Storytelling Wins: Tell stories of hardship if you want to win over your audiences

18 May 2016 -


Bestselling author Carmine Gallo told guests at the latest CMI/GoToMeeting webinar to tell inspirational stories if they want to win over their audience

Matt Scott

You may not think that your story is the most exciting, but sometimes the most unpromising raw material can be turned into great stories that inspire, motivate and stick in the mind of your customers or markets.

Carmine Gallo, bestselling author of The Storyteller’s Secret and Talk Like TED, believes that rags-to-riches tales and stories of underdogs overcoming adversity can often have the greatest impact.

“Embrace those stories of hardship and struggles, especially if you have learned something,” he said. “Because it is a part of nature, and we want to hear the stories of people who have gone through hardships before and come out the other side successfully. We are hardwired to find meaning in struggle.

“If you don’t have those types of stories of hardship and failure, triumph over tragedy, that’s ok. The point is to use the tools of narrative to bring ideas to life.”

In special research conducted during the CMI/GoToMeeting webinar, 67% of delegates said that they would be prepared to share a personal story of failure or hardship in a business presentation. This is perhaps a surprising result given the natural diffidence of the British.

Watch the webinar

Storytellers, however, must make sure they don’t exaggerate or make up the details of their story, because it is all too easy for this to lead to mistrust and make the audience feel uncomfortable and withdraw from your story.

He cited the story of US TV anchor Brian Williams who told a story on-air about being hit by enemy fire while in a military helicopter during the Iraq war, and who then suffered a huge backlash when it turned out the story wasn’t true.

“You have to be very careful with embellishing stories, because as soon as someone finds out the truth you lose trust,” said Gallo. “Don’t embellish, but leave out the parts that aren’t pertinent. It is important to practise how you are going to tell a story that is short, concise and leaves out the parts that aren’t central to the story”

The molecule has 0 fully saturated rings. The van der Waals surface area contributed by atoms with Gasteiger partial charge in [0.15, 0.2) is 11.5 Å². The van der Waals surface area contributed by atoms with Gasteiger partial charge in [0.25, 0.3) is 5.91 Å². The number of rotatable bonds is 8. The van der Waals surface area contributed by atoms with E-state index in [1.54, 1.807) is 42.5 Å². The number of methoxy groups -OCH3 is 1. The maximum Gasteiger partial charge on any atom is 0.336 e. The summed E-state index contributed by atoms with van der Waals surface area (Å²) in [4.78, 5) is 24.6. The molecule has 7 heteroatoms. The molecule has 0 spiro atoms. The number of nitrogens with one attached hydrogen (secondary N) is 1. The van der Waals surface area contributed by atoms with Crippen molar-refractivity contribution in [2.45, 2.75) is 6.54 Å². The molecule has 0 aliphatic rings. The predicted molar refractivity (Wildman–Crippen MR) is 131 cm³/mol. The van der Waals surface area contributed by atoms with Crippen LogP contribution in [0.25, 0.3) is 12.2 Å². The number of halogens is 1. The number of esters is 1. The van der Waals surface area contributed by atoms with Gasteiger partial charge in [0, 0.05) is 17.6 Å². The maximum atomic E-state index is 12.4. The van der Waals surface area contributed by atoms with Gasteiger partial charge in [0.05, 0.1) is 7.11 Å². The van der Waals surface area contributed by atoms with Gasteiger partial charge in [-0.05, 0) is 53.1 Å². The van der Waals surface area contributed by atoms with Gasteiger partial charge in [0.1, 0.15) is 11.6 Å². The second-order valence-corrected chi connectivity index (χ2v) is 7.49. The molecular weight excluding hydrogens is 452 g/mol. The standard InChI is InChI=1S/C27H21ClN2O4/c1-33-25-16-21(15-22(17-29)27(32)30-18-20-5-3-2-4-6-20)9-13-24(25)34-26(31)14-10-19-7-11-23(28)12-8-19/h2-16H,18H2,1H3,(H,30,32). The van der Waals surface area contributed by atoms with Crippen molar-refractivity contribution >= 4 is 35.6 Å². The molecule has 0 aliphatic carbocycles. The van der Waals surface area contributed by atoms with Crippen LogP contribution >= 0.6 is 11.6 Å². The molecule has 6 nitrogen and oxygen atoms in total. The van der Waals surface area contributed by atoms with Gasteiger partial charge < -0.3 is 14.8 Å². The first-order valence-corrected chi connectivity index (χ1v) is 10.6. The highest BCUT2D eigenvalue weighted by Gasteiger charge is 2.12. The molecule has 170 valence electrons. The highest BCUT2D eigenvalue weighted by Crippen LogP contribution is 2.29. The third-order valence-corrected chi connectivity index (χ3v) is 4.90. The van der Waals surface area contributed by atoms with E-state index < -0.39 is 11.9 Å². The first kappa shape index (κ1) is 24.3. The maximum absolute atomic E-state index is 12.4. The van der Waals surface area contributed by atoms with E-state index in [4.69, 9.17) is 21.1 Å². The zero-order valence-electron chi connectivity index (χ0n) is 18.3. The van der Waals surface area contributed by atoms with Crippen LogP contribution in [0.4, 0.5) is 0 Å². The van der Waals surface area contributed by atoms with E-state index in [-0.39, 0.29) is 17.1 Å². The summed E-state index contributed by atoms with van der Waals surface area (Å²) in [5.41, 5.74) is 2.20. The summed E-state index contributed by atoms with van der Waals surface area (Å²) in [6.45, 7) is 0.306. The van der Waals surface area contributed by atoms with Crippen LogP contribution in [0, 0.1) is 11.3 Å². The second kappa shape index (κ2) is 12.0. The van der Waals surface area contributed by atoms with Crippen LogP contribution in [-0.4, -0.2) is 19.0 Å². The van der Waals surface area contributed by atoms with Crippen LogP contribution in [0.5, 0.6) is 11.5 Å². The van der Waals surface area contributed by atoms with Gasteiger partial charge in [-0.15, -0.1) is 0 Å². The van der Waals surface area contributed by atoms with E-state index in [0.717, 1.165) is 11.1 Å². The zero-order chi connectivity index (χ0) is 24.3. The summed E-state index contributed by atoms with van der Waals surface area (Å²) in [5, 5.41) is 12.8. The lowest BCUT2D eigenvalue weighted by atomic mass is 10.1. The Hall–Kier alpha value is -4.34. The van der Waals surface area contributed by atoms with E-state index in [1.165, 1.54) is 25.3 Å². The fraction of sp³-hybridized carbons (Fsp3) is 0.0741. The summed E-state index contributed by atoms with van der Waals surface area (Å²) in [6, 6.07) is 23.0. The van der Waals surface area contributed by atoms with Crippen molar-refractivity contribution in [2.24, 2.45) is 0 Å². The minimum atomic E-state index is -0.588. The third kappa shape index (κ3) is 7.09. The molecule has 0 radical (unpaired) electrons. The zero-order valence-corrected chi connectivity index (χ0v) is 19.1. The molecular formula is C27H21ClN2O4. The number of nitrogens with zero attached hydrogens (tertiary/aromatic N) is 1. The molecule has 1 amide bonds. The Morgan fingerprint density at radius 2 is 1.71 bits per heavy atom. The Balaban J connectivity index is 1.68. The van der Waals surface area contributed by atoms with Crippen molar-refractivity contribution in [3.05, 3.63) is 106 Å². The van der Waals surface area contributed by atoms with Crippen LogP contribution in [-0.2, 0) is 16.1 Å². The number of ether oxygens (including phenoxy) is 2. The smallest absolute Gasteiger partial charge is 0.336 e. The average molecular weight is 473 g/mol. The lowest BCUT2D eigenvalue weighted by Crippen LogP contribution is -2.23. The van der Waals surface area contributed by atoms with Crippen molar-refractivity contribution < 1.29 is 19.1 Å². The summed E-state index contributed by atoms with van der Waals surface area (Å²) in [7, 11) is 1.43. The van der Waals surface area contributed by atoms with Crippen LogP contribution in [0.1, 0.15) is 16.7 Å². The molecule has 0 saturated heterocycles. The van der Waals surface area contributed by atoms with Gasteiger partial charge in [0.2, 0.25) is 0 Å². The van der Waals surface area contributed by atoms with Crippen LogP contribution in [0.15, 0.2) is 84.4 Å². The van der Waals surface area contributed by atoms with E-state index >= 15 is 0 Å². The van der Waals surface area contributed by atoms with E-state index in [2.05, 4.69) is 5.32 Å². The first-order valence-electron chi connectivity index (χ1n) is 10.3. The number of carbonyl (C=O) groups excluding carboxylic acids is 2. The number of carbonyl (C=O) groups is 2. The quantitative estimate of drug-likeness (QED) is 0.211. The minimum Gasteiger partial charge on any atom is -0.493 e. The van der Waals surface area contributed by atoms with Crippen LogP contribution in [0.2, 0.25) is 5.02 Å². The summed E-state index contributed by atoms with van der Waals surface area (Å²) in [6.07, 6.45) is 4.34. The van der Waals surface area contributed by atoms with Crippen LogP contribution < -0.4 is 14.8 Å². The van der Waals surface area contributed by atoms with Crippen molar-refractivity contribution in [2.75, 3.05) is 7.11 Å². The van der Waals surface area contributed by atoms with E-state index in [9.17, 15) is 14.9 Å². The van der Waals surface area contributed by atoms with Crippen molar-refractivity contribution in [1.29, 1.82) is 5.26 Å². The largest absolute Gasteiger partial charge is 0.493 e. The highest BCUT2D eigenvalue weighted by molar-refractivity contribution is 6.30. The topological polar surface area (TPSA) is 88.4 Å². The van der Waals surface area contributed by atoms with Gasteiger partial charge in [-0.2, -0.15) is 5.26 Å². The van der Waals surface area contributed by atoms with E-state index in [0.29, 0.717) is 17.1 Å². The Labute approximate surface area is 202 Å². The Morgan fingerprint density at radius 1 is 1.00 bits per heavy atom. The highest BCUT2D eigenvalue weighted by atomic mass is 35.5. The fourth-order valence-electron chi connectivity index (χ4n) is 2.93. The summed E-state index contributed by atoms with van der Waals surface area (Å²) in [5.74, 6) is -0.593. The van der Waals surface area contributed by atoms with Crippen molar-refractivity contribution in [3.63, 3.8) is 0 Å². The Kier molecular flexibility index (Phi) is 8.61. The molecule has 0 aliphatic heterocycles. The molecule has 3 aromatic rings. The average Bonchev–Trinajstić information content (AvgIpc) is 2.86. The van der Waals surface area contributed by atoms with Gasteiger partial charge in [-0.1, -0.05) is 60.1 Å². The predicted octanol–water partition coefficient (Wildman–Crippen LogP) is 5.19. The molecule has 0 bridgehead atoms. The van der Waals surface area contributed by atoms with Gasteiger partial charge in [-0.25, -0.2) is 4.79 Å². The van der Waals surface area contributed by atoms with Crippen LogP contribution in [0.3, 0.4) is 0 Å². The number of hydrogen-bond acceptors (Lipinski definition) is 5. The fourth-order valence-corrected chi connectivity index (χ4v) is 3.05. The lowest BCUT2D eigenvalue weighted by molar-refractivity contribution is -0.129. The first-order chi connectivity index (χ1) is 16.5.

The key thing is to demonstrate that your success didn’t come easily, but has been the result of hard work, relentless focus on what the market needs and an ongoing dedication to your customers. That is when you will have the audience in the palm of your hand.

Many well-known business leaders and entrepreneurs have used this technique to win over their markets.

James Dyson, for example, has spoken and written at length about his early struggles in designing, developing and protecting his bag-less vacuum cleaner, in the face of vicious competition from the big white goods companies. Those stories are now part of the Dyson folklore, and the company to this day has the aura of the brave, feisty upstart.

Gallo was insistent that managers of all levels can use these techniques, too. The secret is to be yourself, to be authentic. He referenced TED Talks founder Chris Anderson who advises people in his new book to admit that they’re nervous in a pitch or presentation.

We are all storytellers

While the prospect of public speaking and sharing personal stories may scare many managers, Gallo insists that with the right thought and preparation, everyone can tell a story that is inspiring and motivating – even if nerves do play a part in the process.

“The world’s most inspiring communicators, at one point, thought of themselves as terrible communicators and terrible story tellers,” he said. The likes of Richard Branson and Bill Gates never thought of themselves as naturals, but learned through sheer persistence and practice.

“It is natural to be nervous because we are social creatures and want to be accepted by the group, so it is ok to be nervous about public speaking.”

“But we are all storytellers at heart, and we are all storytellers by nature,” he added.

The Storyteller’s Secret: From TED Speakers to Business Legends, Why Some Ideas Catch On and Others Don’t was published in February 2016

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